Then it was just a few miles into Sisters. It was a slight uphill, just enough to make you feel slow. Anne reports there was a headwind, too, which I guess she was kind enough to block for me.

Sisters is a fairly small town (the sign said 2000ish), but with an oversized and vibrant downtown. There are lots of restaurants and kind of touristy stores, all highly walkable.

We saw two deer today. One was crossing the street close enough to make me wonder if I would need to brake. The other was chilling off to the side of the road in some shade. I was jealous of the deer in the shade.

The problem with these short days is that Ruth doesn’t have time to take a nap in the trailer in the afternoon. Then when we get to the hotel, it’s kind of new and exciting, so she doesn’t really nap there either. This makes her difficult to manage during dinner. When we do get her to bed around 7, us grownups aren’t really worn out since the ride was short, so instead of going to sleep soon after the kid, we have to stay quiet in the hotel room for a couple hours to avoid waking her up.

Cascades Tour Day Five

Today was our shortest day yet, finishing up the Cascade Lakes Scenic Byway. 1500 feet up, then 3000 feet down into Bend.

The rest day yesterday was nice. We rented a kayak in the morning (our arms didn’t need rest after all), splashed in the lake a bit, and took an afternoon nap.

The morning today was a bit rough. We had a hard time figuring out exactly what flavor of applesauce Ruth needed Now (every now and then she likes to remind us that she is indeed a two year old). We ended up breaking out one of our remaining secret weapons — a phone loaded with kid’s music. while we were stopped, a female elk hopped across the road maybe 100 feet behind us. It was gone before Anne could turn around. I suggested that made us even for her deer sighting on the first day, but she reminded me that there were three for her, so she was still winning.

The morning climb itself wasn’t too bad. 1500 feet split in two pieces, with less than half the climb above about 5%. Not much of a shoulder, but fortunately most of the traffic was in the other direction. Still no switchbacks. Even though it was still early, the sun was really hot. I went through all three of my water bottles before I knew it. We carry a 6L bladder for refills, though, so we weren’t in any danger of running out.

We started seeing a lot more bikers, both mountain and road. We didn’t see any other touring folks, though. There was one mountain biker who had stopped to pick up a dead hawk. We usually just gawk at roadkill. Maybe he worked at one of the taxidermy places we passed.

The seas of trees were still present, but today we got much more mountain poking up. Mt Bachelor, Broken Top, and South Sister were all regular features in the landscape. The summit was our highest elevation for the trip, around 6300 feet. Sadly, there was no elevation sign to mark the occasion.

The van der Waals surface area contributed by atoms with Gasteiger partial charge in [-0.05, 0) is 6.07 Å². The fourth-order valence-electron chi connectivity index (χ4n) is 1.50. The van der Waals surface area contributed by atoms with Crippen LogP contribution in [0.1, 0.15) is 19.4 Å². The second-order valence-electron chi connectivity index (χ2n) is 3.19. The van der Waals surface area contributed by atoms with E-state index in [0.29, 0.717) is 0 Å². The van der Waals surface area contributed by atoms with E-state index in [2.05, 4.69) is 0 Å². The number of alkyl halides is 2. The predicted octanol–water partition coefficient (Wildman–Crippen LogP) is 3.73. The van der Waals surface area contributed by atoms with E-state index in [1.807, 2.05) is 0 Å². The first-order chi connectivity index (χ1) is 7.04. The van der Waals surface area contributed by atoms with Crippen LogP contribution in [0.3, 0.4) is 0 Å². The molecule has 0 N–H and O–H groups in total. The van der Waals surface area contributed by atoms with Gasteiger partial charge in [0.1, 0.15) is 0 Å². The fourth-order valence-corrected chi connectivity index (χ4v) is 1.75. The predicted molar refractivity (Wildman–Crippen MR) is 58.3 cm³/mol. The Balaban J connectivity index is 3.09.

Next, the descent. Very straight, very even. There was a very nice shoulder, too. Anne kept the trailer again, and seemed to be having fun. She said she didn’t need the brakes at all, and I only needed them to stay behind her.

We stopped for lunch at a vista point, which luckily enough had a nice bench on a path behind the parking area. As we were leaving, there was a woman doing a traffic survey. My favorite question: “Are you planning to stop to recreate in the forest any more today?”. Anne said no, but I wanted to say that we had been “recreating” in one national forest or another all day every day for almost a week. I guess we didn’t end up doing again until we exited Deschutes National Forest, so I guess Anne’s answer was probably the accurate one. I hope she had a checkbox for bikers, since in the 30 minutes or so we were there, only bikers stopped by.

As we got further into Bend, traffic picked up and the grade shallowed out. We had planned to take a the Long Haul Trail, which runs parallel to the main road, but it turned out to have big seams in the pavement and annoying road crossings, so back on the road we went.

Anne’s bike computer shows a map of our planned path, but doesn’t actually know anything about streets. This works pretty well out in the county where there isn’t another turn for a mile, but can be hard to use in a city. I prepared a cue sheet, too, but it was too late, we got lost in Bend. Smartphones to the rescue. Then, when we got back on track, it turned out that the road we wanted to be on was closed.

Finally, we made it to our hotel. It was to early to check in, so we hung out in the park next door. We probably looked like vagrants. I suppose we are.

We figured out that the road closure was for stage 4 of the Cascade Classic bike race, and got to watch the Women’s Pros some after dinner. They were fast, although Anne pointed out that nobody had remembered to bring their toddler in a trailer. Stage 3 went past us on our rest day, and Stage 5 on our roads tomorrow. They’re going in the opposite direction, though, so I’m hoping it won’t interfere too badly.